Corticosteroids (also known as glucocorticoids, cortisone or steroids) are synthetic (man-made) drugs designed to work like the body’s naturally occurring hormones produced by the adrenal glands, in particular cortisol. Hormones are the body’s chemical messengers that regulate most of the body’s functions. Cortisol helps regulate blood pressure and the immune system, and it is the body’s most potent anti-inflammatory hormone. Corticosteroids prescribed for autoimmune diseases are different from the anabolic steroids that weightlifters and other athletes sometimes take to increase strength.

Steroid medications work quickly to decrease the swelling, warmth, tenderness, and pain that are associated with inflammation. They do this by lessening the immune system’s response. Prednisone is the most commonly prescribed steroid for lupus. Prednisolone and methyl-prednisolone (Medrol®) are similar to prednisone, and some physicians prefer to prescribe these if you have liver problems.

Most people take steroids in pill form, but topical creams or gels are often used for cutaneous (skin) lupus. Steroids in liquid form are sometimes injected into muscles or directly into joints, and in some cases into skin lesions. Pulse steroids are large liquid doses given intravenously (injected into a vein) over several hours; the beneficial effects can last for weeks so pulse steroids are sometimes prescribed to control a lupus flare, or for people who cannot tolerate steroids in pill form.

Your doctor will try to keep your steroid dosage at the lowest effective level. Once the symptoms of lupus have responded to treatment, the steroid dose is gradually reduced (tapered). As an alternative to tapering, or stepping down the steroid dose, your doctor may choose to have you take steroids on an every-other day basis — one day on, one day off.

Steroids can produce a variety of side effects. The most common are changes in appearance (acne, a round or moon-shaped face, weight gain due to increased appetite, and hair growth). Steroids can cause fluid retention and a redistribution of fat, leading to a swollen face and abdomen, but thin arms and legs. Also, the skin becomes more fragile and bruises easily. Steroids can suppress growth in children. Steroids can also cause irritability, agitation, excitability, insomnia, or depression. These changes in appearance and mood are more apparent with high doses of steroids.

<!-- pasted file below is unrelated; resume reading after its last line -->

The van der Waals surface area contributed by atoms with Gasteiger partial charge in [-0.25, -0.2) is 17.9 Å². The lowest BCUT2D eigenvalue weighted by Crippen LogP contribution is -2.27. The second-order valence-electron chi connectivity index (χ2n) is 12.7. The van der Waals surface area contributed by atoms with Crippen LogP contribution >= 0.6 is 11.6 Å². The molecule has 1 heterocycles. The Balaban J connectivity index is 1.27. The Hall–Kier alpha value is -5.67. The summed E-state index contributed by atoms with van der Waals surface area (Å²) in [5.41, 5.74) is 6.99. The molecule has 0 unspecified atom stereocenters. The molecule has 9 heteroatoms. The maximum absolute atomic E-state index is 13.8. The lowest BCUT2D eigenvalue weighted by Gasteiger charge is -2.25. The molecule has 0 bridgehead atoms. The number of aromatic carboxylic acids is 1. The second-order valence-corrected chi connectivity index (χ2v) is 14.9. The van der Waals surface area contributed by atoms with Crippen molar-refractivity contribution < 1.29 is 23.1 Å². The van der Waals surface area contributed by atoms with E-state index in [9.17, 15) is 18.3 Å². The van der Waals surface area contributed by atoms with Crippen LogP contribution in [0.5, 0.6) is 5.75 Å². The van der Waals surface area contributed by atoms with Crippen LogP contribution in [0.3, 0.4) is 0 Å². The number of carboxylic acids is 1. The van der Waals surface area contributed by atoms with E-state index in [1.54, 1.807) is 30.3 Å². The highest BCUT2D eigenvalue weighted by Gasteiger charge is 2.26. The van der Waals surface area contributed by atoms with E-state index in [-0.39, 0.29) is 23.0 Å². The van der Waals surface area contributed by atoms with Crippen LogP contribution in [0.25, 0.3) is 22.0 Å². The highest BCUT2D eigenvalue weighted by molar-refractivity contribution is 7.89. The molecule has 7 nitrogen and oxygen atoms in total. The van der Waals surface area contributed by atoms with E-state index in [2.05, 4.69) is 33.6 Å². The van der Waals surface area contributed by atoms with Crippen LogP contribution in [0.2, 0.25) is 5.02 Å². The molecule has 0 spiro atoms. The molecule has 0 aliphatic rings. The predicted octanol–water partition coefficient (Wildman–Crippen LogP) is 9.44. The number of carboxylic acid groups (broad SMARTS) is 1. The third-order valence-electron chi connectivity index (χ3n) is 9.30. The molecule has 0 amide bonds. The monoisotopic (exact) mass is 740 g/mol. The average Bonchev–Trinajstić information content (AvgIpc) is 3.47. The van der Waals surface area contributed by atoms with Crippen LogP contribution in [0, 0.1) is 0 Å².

Side Effects of Long Term Steroid Use

  • Increased risk of infections poses the most danger. If you are taking steroids you must take extra care to clean and protect any open wounds. Infections are one of the leading causes of death in people with lupus.
  • Avascular necrosis of bone, which occurs most often in the hip, is the destruction of the bone itself and is quite painful. Relief from pain often requires total surgical joint replacement.
  • Osteoporosis (bones become fragile and more likely to break) leads to bone fractures, especially compression fractures of the vertebrae with severe back pain.
  • Muscle weakness
  • Cataracts
  • Suppression of growth in children


Antimalarials are used in combination with steroids and other medications, in part to reduce the dose required of the other drugs. Antimalarials are most often prescribed for skin rashes, mouth ulcers, and joint pain, but also can be effective in mild forms of lupus where inflammation and blood clotting are a concern. Antimalarials improve lupus by decreasing autoantibody production, protecting against the damaging effects of ultraviolet light from the sun and other sources, and improving skin lesions.

The two types of antimalarials most often prescribed today for lupus are hydroxychloroquine (Plaquenil®) and chloroquine (Aralen®). Unlike the rapid response seen with steroids, it may take months before antimalarial drugs improve your lupus symptoms.

Side effects from antimalarials are rare and usually mild; they include upset stomach and changes in skin color. These side effects usually go away after the body adjusts to the medication. In high doses certain antimalarial drugs may damage the retina of the eye, causing vision problems. With the low doses of antimalarials used in the treatment of lupus, the risk of this complication is extremely low. However, as a precaution, people treated with antimalarials should see an eye doctor (ophthalmologist) regularly.

Women who are pregnant should continue to take their antimalarial medication as prescribed, in order to avoid a lupus flare. Although this medication can cross the placenta, the possibility of eye and ear toxicity in the infant is very low. In fact, recent studies suggest that the risk of flare for the mother is greater than the risk of fetal toxicity.

Immunosuppressives (Immune Modulators)